October 8, 2018
ANN ARBOR, Mich. — The University of Michigan ice hockey team will host its third annual ALS Awareness Game on October 26 at Yost Ice Arena when it faces St. Lawrence University at 7:30 p.m.
The Michigan hockey program has been significantly impacted by amyotrophic lateral sclerosis, also known as ALS or Lou Gehrig’s Disease. Scott Matzka, who played for U-M from 1997-2001 and assisted on the goal that gave the Wolverines the 1998 NCAA Championship, was diagnosed with ALS in 2014. Former Michigan player Jim Ballantine (1988-1991), died from ALS in 2002. And Joe Feudi, the husband of former Yost Arena business office manager Jill Feudi, is also fighting the disease.
The event is held in conjunction with Michigan Medicine’s ALS Center of Excellence, which specializes in treating ALS patients and conducting groundbreaking ALS research. The Center will be represented on the concourse by physicians,
researchers and clinical staff to help fans better understand just how devastating the neurodegenerative disease is to patients and their families. Additionally, information about ALS will be featured periodically on the Yost Ice Arena video boards.
“Each week in the clinic we see how ALS profoundly impacts lives,” said Stephen Goutman, M.D., clinical director of the ALS Center of Excellence. “We work closely with our laboratories to understand how ALS progresses – and hopefully learn how we can finally stop it. Increasing awareness about ALS is critical to our work, and having the Michigan hockey program in our corner is incredibly valuable.”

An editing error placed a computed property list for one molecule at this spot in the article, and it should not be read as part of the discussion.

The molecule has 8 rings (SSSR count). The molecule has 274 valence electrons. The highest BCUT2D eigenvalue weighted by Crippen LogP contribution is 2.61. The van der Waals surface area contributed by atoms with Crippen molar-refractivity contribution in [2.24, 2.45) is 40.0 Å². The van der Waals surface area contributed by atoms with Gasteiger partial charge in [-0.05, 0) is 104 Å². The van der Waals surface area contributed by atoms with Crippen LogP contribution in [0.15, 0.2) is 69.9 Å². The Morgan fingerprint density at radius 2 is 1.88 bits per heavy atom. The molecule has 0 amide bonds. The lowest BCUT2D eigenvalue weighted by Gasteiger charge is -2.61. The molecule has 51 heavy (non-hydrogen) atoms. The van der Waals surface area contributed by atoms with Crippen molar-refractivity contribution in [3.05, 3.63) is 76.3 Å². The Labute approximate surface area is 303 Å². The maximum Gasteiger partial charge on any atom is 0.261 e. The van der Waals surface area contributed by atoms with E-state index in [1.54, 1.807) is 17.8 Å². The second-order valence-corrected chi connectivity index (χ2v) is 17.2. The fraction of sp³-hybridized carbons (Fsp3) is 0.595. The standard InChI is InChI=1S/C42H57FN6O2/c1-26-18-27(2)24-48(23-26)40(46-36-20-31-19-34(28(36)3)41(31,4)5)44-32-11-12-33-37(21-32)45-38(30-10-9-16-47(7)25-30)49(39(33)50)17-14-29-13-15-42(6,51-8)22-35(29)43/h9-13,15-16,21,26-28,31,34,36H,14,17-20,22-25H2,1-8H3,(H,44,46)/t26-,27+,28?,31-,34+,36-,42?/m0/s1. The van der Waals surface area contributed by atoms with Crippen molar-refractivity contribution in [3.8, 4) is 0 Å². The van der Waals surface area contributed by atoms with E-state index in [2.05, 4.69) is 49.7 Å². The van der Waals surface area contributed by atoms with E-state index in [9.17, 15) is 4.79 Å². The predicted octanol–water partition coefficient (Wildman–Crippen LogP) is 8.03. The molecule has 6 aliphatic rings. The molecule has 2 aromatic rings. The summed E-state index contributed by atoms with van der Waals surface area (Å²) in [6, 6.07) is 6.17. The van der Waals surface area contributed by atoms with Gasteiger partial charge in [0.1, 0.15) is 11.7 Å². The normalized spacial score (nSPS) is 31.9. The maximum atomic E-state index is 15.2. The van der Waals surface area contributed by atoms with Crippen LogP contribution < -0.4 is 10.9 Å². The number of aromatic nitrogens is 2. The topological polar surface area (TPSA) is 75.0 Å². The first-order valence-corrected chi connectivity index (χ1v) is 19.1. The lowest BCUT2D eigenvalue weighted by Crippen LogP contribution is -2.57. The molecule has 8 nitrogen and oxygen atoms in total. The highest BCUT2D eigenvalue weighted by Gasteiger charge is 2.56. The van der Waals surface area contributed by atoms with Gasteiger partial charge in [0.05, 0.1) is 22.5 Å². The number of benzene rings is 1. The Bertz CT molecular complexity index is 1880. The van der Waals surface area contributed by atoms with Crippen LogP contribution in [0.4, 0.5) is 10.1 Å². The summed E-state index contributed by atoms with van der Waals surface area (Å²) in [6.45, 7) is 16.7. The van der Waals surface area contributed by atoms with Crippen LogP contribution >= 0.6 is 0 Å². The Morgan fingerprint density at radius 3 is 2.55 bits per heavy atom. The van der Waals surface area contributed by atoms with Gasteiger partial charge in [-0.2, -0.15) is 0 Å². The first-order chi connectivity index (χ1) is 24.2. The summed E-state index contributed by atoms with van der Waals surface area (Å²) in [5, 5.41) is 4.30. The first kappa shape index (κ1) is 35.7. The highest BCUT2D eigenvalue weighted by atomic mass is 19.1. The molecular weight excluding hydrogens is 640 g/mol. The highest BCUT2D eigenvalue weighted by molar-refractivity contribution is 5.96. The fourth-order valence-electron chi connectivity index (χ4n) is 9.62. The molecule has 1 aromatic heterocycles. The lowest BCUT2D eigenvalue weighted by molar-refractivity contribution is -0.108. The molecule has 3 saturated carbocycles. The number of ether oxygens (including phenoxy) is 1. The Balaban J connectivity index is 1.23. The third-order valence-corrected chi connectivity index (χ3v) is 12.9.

“As a former Wolverine hockey player, I am extremely proud and excited to see how the Michigan hockey program has shown support for me and the ALS cause,” Matzka said in an email. “Ultimately, I am so moved by the hockey program and former teammates with their level of support! It means so much to me and my family!”
Game attendees are encouraged to use #IceALS on social media platforms to further extend awareness about the disease. Visit the event website, https://www.uofmhealth.org/iceals, for more details and history of the event.
Tickets can be purchased at mgoblue.com/tickets.
ALS is a disease that steadily kills the nerves that control muscles. Patients lose the ability to control their limbs, facial muscles, swallowing, and eventually, the ability to breathe. Typically, patients die between 2-5 years after diagnosis. There is no known cure.
But ALS wreaks havoc on patients’ families as well. Many ALS-related medical services are not covered by insurance, and care for ALS patients is so intensive that family members frequently have to give up their jobs. Medical expenses and lost income amounts to hundreds of thousands of dollars.
The multidisciplinary clinic of the ALS Center of Excellence provides a wide range of service to ALS patients, including physical, occupational and respiratory therapists, a nutritionist, a social worker, and a chair specialist – all of which are important to ALS patients and their families. The clinic fund covers services that aren’t billable to insurance.
“Each service we provide is necessary for the independence, mobility and well-being of our patients,” said Eva Feldman, M.D., Ph.D., research director of the ALS Center of Excellence. “These patients couldn’t function without those services. But too often they have to be covered by monies that would otherwise go to ALS research. It’s a terrible conundrum that these patients face daily.”
To make a donation or to learn more about the University of Michigan ALS Center of Excellence, please visit www.umich-ALS.org.